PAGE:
Presenter Information

Bill Clark

Event Website

http://www.vet.upenn.edu/research/news-events-conferences/last-food-mile-conference

Start Date

9-12-2014 9:25 AM

End Date

9-12-2014 9:55 AM

Description

For 13 years, Bill Clark was CEO of Philabundance, the Delaware Valley’s largest hunger relief organization and one of the preeminent members of Feeding America, the nation’s food bank network. Philabundance was collecting and distributing 3-4 million pounds of food annually when Bill became the Executive Director in 2001. Faced with ever increasing demand for help and during the country’s worst recession since the great depression, Philabundance innovated a number of food sourcing efforts by working with the Port of Philadelphia, the nation’s largest port of entry for imported produce, area farms, area retailers and manufacturers in a constant effort to find the food needed to address hunger in the Delaware Valley. By 2013 Philabundance was capturing and distributing to families in need, over 25 million pounds of food that otherwise would have been disposed of. More than 65% of this food is highly perishable fruits and vegetables. Increasingly required to augment the supply of donated food with foods purchased at wholesale, Bill and Philabundance extended their work in providing greater access to affordable nutritious food by creating the country’s first nonprofit supermarket in Chester, PA.

Before opening Fare & Square in 2013, Chester had been without a full service grocery store to service its 35,000 inhabitants for over a decade. This had led to the USDA declaring it, and much of the surrounding community, a “food desert”. Chester was a community with severe levels of economic disadvantage as evidenced by 32 % of its population living below the poverty line and 44.5% of the population classified as Food Insecure. According to a survey conducted by Philabundance 53.8% of Chester residents reported they had too far to travel to get access to nutritious foods.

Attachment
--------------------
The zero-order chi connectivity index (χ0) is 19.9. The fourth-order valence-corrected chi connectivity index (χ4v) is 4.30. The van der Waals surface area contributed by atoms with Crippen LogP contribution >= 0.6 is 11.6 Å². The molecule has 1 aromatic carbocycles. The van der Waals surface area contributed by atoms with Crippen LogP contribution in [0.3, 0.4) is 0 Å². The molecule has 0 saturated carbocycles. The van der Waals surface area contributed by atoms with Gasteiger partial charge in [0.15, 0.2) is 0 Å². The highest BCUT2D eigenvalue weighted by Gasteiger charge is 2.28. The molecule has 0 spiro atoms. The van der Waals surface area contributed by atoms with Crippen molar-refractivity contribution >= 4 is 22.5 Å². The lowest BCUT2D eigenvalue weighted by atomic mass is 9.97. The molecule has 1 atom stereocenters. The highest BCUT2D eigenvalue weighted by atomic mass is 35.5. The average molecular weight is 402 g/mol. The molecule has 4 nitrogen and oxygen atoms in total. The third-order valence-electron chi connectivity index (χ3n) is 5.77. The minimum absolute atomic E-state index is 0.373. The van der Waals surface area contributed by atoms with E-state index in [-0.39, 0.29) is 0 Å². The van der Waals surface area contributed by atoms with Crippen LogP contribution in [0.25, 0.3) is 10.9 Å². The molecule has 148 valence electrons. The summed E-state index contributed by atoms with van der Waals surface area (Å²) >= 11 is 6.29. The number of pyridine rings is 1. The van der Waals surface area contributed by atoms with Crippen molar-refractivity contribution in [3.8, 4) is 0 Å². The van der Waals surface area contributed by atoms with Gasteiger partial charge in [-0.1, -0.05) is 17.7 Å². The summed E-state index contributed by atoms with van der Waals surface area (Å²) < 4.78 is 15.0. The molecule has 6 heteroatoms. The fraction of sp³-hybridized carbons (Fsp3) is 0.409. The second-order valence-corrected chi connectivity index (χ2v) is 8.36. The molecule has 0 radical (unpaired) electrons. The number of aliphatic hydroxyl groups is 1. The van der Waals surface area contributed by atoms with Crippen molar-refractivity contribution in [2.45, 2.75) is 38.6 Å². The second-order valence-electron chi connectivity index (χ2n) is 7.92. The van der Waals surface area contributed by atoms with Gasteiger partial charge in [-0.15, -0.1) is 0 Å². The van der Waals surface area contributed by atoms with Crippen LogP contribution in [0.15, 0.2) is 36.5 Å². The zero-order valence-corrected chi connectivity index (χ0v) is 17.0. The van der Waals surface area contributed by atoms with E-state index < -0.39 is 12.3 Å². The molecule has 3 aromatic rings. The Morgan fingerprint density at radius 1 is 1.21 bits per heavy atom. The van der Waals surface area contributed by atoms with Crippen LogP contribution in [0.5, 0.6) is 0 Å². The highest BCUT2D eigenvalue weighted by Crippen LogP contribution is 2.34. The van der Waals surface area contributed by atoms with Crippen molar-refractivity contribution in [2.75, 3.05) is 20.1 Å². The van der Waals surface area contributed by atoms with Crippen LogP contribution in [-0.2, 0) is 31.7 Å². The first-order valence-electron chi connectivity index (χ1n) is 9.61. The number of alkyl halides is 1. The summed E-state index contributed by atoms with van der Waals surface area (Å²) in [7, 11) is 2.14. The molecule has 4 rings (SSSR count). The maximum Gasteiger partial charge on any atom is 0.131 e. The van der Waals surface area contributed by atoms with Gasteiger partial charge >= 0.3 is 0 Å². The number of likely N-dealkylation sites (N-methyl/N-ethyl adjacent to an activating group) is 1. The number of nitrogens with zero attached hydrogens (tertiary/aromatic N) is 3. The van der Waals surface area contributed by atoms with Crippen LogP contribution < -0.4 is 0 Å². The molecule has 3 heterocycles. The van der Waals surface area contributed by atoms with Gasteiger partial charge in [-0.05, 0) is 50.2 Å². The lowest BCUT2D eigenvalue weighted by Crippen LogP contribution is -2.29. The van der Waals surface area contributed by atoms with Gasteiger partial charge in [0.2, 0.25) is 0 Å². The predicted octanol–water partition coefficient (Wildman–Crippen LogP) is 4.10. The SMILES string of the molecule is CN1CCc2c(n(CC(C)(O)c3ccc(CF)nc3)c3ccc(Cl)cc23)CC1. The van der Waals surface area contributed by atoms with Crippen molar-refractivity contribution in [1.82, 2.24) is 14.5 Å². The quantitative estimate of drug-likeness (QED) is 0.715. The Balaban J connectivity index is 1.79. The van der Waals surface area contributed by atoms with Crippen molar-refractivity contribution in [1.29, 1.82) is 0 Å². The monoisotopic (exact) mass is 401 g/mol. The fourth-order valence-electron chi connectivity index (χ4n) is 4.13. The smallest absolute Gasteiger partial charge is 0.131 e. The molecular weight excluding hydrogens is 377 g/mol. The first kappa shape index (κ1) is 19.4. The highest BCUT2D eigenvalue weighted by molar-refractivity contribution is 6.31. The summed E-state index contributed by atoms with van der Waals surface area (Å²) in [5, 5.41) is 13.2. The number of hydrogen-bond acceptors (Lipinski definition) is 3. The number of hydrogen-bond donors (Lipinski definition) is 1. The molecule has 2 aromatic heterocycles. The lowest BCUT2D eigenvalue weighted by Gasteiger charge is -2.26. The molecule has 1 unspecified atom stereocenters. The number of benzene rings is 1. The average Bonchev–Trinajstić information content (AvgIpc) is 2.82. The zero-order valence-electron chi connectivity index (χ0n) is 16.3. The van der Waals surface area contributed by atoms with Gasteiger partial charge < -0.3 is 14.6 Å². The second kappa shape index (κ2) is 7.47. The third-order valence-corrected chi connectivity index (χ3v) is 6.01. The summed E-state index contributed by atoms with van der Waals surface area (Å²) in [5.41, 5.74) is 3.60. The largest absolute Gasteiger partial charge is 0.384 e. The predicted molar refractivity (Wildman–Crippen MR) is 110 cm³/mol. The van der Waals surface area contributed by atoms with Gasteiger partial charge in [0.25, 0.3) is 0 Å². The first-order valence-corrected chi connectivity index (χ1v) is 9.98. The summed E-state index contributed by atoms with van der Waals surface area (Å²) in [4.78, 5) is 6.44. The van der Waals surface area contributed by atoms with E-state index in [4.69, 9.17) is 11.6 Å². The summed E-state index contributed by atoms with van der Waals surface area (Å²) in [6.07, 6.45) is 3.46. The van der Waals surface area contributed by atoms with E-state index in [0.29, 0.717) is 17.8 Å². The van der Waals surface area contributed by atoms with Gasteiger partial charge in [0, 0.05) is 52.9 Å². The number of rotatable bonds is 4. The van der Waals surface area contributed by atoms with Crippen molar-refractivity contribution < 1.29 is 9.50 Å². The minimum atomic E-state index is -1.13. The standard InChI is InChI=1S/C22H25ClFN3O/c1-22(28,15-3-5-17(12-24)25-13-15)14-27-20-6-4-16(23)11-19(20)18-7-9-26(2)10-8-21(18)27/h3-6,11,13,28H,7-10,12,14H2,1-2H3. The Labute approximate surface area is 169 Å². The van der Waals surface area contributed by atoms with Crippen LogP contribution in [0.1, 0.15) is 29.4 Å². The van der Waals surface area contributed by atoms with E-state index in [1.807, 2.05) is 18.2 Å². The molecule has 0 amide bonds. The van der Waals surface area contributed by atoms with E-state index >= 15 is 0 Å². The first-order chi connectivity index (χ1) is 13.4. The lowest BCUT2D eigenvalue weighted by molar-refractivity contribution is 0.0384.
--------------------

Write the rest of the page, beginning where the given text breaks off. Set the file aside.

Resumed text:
This supermarket, Fare & Square, offered an entirely new operating model for provisioning communities in need. The capital for building acquisition, refit construction, fixtures and initial stocking inventory was secured by government and charitable sources. With virtually no real estate costs, the need to turn a profit or reward investors, Fare & Square is able to offer prices that are generally lower than any other local option. In addition, those households receiving SNAP or WIC benefits are eligible for an additional 7% - 10% off all items in the store. After one year in operation, open 12 hours a day, 7 days a week, Fare & Square now services about 10,000 households with an entire range of grocery and perishable foods including extensive produce and dairy offerings, fresh meats with an in-store butcher and a delicatessen. Still running with the need for a small operating subsidy, it is expected to reach break-even by its second year anniversary.